Have you been struggling to feel like yourself lately? Maybe you can’t seem to get out of bed in the morning, or you’re losing interest in your hobbies. Nothing seems to make you happy, and you just want everyone to leave you alone. If that sounds like you, then you could be experiencing depression.
What Is Depression?
Depression is a mental health challenge. It covers a wide range of levels. Some people only experience mild episodes of depression, but there are also people that are diagnosed with major depressive disorder.
When people feel depressed, they may feel sad, lonely, empty, or even angry. They generally lack the motivation to do the things they used to enjoy and even to care that they don’t want to.
The symptoms of depression include things like:
- Loss of energy
- Difficulty sleeping or sleeping too much
- Loss of appetite or changes in your weight that can’t be explained
- Feeling down or sad
- Feeling angry and having a short temper
- Not caring about your old interests
- Feeling hopeless, worthless, or lonely
The important thing to keep in mind is that most people are going to have some of the symptoms of depression from time to time. For it to be considered a mental health disorder, you need to be dealing with these signs of depression for at least a couple of weeks for it to be diagnosed.
What Causes Depression?
There are many different reasons why people experience depression. For some, it’s simply the result of a situation that they have lived through. It could be the death of a loved one, loss of a job, or a divorce. It could also be other types of trauma that they have experienced.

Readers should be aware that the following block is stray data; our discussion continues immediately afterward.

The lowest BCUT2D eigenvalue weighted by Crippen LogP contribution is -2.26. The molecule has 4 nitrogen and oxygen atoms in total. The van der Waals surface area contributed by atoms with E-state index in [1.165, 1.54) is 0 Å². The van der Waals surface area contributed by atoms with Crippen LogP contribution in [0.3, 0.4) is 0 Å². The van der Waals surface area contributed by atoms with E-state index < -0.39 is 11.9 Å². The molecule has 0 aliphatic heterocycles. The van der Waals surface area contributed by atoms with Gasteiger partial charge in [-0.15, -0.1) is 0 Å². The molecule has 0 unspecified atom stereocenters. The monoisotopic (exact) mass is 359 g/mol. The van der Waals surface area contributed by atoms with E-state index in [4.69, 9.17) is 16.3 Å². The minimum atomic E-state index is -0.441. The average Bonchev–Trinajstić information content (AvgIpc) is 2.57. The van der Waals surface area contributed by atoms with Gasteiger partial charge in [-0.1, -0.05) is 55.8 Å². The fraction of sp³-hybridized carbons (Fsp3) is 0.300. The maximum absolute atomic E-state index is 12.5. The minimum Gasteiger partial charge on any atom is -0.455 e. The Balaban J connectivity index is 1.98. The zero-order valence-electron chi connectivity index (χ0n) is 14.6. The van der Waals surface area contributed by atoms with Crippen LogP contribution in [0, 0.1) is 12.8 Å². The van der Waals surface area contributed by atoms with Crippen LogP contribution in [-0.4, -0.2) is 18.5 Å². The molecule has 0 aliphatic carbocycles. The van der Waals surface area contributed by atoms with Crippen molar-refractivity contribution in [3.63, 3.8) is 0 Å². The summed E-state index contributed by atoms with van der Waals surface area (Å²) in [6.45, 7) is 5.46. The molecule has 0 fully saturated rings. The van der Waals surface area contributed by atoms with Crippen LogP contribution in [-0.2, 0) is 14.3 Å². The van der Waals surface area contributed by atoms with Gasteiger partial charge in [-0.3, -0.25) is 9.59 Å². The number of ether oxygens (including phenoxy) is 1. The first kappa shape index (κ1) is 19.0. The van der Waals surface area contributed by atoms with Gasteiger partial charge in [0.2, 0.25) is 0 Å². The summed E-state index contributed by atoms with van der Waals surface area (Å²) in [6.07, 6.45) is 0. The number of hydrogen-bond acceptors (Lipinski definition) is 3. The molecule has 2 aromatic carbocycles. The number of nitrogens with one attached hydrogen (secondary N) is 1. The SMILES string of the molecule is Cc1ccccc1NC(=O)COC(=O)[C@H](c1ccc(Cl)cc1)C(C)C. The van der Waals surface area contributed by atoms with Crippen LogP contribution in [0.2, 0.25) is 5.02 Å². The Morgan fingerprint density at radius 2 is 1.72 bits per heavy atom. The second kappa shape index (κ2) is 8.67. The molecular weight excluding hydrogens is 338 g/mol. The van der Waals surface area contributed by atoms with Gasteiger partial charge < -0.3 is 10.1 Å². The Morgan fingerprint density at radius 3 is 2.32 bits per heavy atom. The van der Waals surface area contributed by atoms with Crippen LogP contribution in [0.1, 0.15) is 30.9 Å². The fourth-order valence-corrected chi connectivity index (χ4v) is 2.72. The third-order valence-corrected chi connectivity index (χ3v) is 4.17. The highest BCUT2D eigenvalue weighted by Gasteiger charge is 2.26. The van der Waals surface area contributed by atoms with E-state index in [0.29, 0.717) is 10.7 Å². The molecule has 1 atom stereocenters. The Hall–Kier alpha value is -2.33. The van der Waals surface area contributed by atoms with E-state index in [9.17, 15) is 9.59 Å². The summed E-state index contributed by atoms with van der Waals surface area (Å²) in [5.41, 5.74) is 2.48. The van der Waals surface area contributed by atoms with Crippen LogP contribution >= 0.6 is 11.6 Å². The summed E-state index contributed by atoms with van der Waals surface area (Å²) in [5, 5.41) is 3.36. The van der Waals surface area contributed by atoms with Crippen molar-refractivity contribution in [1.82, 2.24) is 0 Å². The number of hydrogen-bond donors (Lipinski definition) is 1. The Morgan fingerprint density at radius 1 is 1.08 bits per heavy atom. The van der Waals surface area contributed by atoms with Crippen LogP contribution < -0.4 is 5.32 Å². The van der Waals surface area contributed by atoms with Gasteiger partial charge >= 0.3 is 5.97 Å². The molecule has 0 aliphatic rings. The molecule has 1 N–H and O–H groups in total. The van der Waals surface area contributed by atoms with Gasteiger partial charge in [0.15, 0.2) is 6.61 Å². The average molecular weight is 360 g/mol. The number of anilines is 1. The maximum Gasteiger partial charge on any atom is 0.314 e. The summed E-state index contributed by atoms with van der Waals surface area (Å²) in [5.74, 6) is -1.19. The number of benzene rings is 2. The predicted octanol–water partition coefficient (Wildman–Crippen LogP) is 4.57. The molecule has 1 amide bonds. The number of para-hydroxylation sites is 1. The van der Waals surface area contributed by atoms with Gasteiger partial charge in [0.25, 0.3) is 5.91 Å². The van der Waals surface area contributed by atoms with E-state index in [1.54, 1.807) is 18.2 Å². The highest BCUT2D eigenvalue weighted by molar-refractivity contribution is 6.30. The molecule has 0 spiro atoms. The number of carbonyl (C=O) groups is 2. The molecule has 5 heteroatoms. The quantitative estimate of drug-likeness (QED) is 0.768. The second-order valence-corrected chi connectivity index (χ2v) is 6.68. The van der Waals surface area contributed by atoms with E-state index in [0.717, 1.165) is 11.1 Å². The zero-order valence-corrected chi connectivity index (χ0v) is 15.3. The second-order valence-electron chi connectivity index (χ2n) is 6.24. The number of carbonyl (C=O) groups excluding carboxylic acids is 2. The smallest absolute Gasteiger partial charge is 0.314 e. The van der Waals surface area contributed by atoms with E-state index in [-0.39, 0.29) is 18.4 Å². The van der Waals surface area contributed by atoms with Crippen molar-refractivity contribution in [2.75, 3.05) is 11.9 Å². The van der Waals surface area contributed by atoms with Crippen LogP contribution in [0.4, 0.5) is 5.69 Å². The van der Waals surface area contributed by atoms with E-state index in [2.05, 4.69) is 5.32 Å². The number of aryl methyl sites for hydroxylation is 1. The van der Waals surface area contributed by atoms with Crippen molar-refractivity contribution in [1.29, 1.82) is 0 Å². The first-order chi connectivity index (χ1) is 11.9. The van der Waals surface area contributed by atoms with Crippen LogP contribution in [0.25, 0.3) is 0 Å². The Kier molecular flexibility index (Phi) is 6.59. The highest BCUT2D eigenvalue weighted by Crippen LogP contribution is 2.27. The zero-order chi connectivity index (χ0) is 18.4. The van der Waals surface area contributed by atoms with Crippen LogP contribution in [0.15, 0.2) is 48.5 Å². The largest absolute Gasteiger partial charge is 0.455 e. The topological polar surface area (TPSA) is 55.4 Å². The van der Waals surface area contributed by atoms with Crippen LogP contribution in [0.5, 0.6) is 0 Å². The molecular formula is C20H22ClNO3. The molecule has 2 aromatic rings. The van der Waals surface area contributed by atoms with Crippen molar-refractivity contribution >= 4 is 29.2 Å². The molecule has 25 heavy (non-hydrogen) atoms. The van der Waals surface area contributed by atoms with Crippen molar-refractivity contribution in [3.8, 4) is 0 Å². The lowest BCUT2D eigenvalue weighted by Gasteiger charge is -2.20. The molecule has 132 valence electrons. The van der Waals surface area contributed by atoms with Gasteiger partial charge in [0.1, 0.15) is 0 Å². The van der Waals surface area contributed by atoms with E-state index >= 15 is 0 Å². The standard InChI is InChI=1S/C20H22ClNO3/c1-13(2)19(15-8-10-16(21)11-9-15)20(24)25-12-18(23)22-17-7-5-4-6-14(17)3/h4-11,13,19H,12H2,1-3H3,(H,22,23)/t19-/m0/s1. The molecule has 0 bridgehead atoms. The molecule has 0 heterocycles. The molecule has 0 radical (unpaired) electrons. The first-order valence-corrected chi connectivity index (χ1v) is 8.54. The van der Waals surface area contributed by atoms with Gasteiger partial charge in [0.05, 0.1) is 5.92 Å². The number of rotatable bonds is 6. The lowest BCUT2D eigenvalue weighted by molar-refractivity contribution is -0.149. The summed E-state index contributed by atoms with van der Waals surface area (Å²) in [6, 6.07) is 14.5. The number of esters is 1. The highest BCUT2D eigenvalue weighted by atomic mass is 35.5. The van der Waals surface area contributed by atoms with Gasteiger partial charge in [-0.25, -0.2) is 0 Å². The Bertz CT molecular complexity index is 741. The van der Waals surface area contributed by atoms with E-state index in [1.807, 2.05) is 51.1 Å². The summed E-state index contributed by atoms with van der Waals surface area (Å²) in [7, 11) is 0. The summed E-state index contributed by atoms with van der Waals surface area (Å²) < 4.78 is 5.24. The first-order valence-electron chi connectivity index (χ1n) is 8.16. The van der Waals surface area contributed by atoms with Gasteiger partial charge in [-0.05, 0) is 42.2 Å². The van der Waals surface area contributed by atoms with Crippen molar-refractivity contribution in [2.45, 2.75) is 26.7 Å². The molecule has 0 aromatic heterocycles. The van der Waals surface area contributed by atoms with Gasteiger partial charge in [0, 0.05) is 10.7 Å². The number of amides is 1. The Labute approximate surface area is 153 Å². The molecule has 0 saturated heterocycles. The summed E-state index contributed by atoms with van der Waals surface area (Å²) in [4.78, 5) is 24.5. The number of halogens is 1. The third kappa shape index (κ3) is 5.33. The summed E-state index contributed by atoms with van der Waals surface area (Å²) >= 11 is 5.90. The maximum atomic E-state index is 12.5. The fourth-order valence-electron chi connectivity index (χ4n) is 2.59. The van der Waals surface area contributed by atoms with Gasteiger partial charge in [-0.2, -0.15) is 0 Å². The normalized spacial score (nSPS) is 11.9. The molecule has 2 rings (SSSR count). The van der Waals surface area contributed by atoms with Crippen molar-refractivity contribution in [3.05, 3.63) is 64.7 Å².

Some risk factors are believed to put people at a higher chance of experiencing depression in their life. These include:
- Environmental – If you grow up in an environment where you are constantly exposed to things like abuse, poverty, or violence, it can make you more likely to struggle with depression as you get older.
- Genetics – If there is a family history of depression you will want to be prepared and know what to watch so you can quickly recognize it in yourself and get help if it’s happening.
- Personality – Having low confidence and low self-esteem can put you at a higher risk of developing depression.
- Biochemistry – There are chemicals in your brain which can be responsible for causing depression.
Types of Therapy For Depression
Cognitive Behavioral Therapy (CBT)
CBT is a popular and effective form of therapy for those suffering from depression. The therapy works by helping people learn how to change their behaviors by first learning how to change their thoughts. It’s based on the theory that our thoughts impact how we behave. Therefore, if we change the original thoughts, we are treating the base issue instead of just working on changing behavior.
Patients take an active role in this type of therapy which can be helpful because they can feel that they are maintaining a sense of control throughout the process. They will generally have to keep logs and complete homework from the therapist in between sessions.
As patients become more familiar with being able to recognize these thought patterns in their life, they can start taking steps to improve them. These are valuable skills to have throughout life.
Dialectical Behavior Therapy (DBT)